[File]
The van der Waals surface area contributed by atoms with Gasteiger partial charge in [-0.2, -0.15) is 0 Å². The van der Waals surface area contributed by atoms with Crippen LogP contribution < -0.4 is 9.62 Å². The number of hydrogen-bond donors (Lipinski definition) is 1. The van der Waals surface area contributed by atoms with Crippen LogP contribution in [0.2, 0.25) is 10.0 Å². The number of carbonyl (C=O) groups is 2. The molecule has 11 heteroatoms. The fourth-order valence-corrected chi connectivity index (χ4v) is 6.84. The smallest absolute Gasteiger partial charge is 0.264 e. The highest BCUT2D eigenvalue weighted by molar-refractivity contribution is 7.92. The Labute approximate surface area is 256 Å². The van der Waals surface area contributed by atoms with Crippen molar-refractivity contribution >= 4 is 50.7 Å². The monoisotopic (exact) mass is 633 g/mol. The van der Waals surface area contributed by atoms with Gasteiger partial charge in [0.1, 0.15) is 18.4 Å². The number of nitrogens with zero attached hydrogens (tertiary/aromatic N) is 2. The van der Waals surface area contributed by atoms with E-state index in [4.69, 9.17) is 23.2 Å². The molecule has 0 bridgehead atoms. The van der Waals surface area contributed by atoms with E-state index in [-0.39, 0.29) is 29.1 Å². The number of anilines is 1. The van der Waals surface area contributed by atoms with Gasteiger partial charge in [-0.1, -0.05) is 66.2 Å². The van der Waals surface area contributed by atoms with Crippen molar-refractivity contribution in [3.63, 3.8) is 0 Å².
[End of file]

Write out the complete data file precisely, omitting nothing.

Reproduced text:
The van der Waals surface area contributed by atoms with Gasteiger partial charge in [-0.2, -0.15) is 0 Å². The van der Waals surface area contributed by atoms with Crippen LogP contribution < -0.4 is 9.62 Å². The number of hydrogen-bond donors (Lipinski definition) is 1. The van der Waals surface area contributed by atoms with Crippen LogP contribution in [0.2, 0.25) is 10.0 Å². The number of carbonyl (C=O) groups is 2. The molecule has 11 heteroatoms. The fourth-order valence-corrected chi connectivity index (χ4v) is 6.84. The smallest absolute Gasteiger partial charge is 0.264 e. The highest BCUT2D eigenvalue weighted by molar-refractivity contribution is 7.92. The Labute approximate surface area is 256 Å². The van der Waals surface area contributed by atoms with Crippen molar-refractivity contribution >= 4 is 50.7 Å². The monoisotopic (exact) mass is 633 g/mol. The van der Waals surface area contributed by atoms with Gasteiger partial charge in [0.1, 0.15) is 18.4 Å². The number of nitrogens with zero attached hydrogens (tertiary/aromatic N) is 2. The van der Waals surface area contributed by atoms with E-state index in [4.69, 9.17) is 23.2 Å². The molecule has 0 bridgehead atoms. The van der Waals surface area contributed by atoms with E-state index in [-0.39, 0.29) is 29.1 Å². The number of anilines is 1. The van der Waals surface area contributed by atoms with Gasteiger partial charge in [-0.1, -0.05) is 66.2 Å². The van der Waals surface area contributed by atoms with Crippen molar-refractivity contribution in [3.63, 3.8) is 0 Å².